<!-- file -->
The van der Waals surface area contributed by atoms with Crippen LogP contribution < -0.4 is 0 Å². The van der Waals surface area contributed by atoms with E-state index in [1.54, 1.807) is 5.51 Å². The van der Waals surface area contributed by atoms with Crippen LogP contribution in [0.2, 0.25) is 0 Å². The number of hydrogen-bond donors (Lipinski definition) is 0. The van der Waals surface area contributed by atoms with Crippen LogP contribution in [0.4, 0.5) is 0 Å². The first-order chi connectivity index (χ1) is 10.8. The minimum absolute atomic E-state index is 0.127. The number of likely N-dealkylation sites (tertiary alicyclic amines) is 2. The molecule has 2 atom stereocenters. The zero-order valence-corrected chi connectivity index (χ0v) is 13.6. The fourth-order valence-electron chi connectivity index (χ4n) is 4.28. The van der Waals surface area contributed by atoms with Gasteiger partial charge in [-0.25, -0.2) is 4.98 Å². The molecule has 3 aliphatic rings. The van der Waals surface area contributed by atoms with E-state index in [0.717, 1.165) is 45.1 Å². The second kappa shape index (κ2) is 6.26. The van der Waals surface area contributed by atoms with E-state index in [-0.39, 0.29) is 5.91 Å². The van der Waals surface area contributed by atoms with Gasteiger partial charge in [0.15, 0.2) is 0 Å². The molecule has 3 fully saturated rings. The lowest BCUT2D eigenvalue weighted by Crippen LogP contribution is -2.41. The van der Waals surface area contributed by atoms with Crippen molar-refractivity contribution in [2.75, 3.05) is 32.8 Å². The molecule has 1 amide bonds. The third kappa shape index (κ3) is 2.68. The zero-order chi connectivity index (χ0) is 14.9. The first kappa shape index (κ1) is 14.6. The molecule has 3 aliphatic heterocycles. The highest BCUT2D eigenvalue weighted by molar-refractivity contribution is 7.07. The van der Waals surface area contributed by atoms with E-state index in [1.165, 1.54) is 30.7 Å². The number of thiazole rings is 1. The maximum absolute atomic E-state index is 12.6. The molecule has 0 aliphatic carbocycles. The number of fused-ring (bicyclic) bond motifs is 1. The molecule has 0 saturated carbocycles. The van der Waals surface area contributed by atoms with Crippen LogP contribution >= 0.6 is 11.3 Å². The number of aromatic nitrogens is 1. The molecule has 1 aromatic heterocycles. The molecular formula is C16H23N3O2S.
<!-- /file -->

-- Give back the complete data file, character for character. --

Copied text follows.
The van der Waals surface area contributed by atoms with Crippen LogP contribution < -0.4 is 0 Å². The van der Waals surface area contributed by atoms with E-state index in [1.54, 1.807) is 5.51 Å². The van der Waals surface area contributed by atoms with Crippen LogP contribution in [0.2, 0.25) is 0 Å². The number of hydrogen-bond donors (Lipinski definition) is 0. The van der Waals surface area contributed by atoms with Crippen LogP contribution in [0.4, 0.5) is 0 Å². The first-order chi connectivity index (χ1) is 10.8. The minimum absolute atomic E-state index is 0.127. The number of likely N-dealkylation sites (tertiary alicyclic amines) is 2. The molecule has 2 atom stereocenters. The zero-order valence-corrected chi connectivity index (χ0v) is 13.6. The fourth-order valence-electron chi connectivity index (χ4n) is 4.28. The van der Waals surface area contributed by atoms with Gasteiger partial charge in [-0.25, -0.2) is 4.98 Å². The molecule has 3 aliphatic rings. The van der Waals surface area contributed by atoms with E-state index in [0.717, 1.165) is 45.1 Å². The second kappa shape index (κ2) is 6.26. The van der Waals surface area contributed by atoms with E-state index in [-0.39, 0.29) is 5.91 Å². The van der Waals surface area contributed by atoms with Gasteiger partial charge in [0.15, 0.2) is 0 Å². The molecule has 3 fully saturated rings. The lowest BCUT2D eigenvalue weighted by Crippen LogP contribution is -2.41. The van der Waals surface area contributed by atoms with Crippen molar-refractivity contribution in [2.75, 3.05) is 32.8 Å². The molecule has 1 amide bonds. The third kappa shape index (κ3) is 2.68. The zero-order chi connectivity index (χ0) is 14.9. The first kappa shape index (κ1) is 14.6. The molecule has 3 aliphatic heterocycles. The highest BCUT2D eigenvalue weighted by molar-refractivity contribution is 7.07. The van der Waals surface area contributed by atoms with E-state index in [1.165, 1.54) is 30.7 Å². The number of thiazole rings is 1. The maximum absolute atomic E-state index is 12.6. The molecule has 0 aliphatic carbocycles. The number of fused-ring (bicyclic) bond motifs is 1. The molecule has 0 saturated carbocycles. The van der Waals surface area contributed by atoms with Crippen LogP contribution >= 0.6 is 11.3 Å². The number of aromatic nitrogens is 1. The molecule has 1 aromatic heterocycles. The molecular formula is C16H23N3O2S.